The radiant shape is relatively scarce and appeals to those looking for a unique look. It combines the geometrical lines of the emerald shape with the sparkling brilliance of the round cut. It has 70 facets to maximize light refraction. A radiant cut engagement ring can be a more unusual alternative to a princess cut engagement ring.


Oval Cut Engagement Ring

Oval Cut Engagement Ring

Oval Cut Engagement Rings

Oval shaped diamonds were created in the 1960s as a modification of the brilliant cut. They generally have 56 facets and deliver plenty of sparkle. Similar to the marquise cut, the oval cut tends to lengthen short fingers as the elongated shape gives the illusion of length to the hand. Oval centre stones are often flanked by side stones, sometimes smaller diamonds or sometimes coloured gemstones.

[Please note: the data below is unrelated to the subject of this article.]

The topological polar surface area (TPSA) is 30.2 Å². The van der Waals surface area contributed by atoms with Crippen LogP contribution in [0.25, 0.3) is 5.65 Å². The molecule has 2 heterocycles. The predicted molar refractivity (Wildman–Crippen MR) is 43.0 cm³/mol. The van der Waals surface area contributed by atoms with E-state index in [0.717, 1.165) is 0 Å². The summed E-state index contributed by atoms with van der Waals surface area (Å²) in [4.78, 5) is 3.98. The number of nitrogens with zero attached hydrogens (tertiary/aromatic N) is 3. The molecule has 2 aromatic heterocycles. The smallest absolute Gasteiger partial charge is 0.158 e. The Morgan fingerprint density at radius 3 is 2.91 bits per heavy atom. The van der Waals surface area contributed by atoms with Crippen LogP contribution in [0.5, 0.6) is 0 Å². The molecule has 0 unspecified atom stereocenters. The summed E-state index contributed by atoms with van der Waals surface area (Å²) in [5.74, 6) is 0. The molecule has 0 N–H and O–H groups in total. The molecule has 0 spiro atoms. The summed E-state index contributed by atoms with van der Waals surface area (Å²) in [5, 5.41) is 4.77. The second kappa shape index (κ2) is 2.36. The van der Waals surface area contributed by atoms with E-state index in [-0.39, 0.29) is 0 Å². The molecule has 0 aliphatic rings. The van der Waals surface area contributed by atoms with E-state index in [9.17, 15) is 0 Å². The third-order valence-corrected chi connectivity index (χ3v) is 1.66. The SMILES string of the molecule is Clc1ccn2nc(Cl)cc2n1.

Pear Cut Engagement Ring

Pear Cut Engagement Ring

Pear Cut Engagement Rings

Pear shaped diamonds are also known as the teardrop shape as they resemble a twinkling tear. They combine the rounded end of the oval with the tapered point of the marquise. This shape usually has 58 facets and is another modification of the brilliant cut. Pear shaped diamonds can be fatter or more elongated.


Heart Cut Engagement Ring

Heart Cut Engagement Ring

Heart Cut Engagement Rings

Heart engagement rings are the ultimate symbol of romance and sentimentality. Another modified brilliant cut, the heart cut is a difficult shape to execute. However, the 59 facets of the unique shape give a high degree of sparkle. Heart cut diamonds also vary in the degree to which they are elongated so you should consider your preference.


I hope you have enjoyed reading Part I of All About Engagement Rings. In Part II you will learn about the different metals used for engagement ring settings, the various engagement ring styles available and the multitude of coloured gemstones that can be used as alternatives to a diamond. See you there!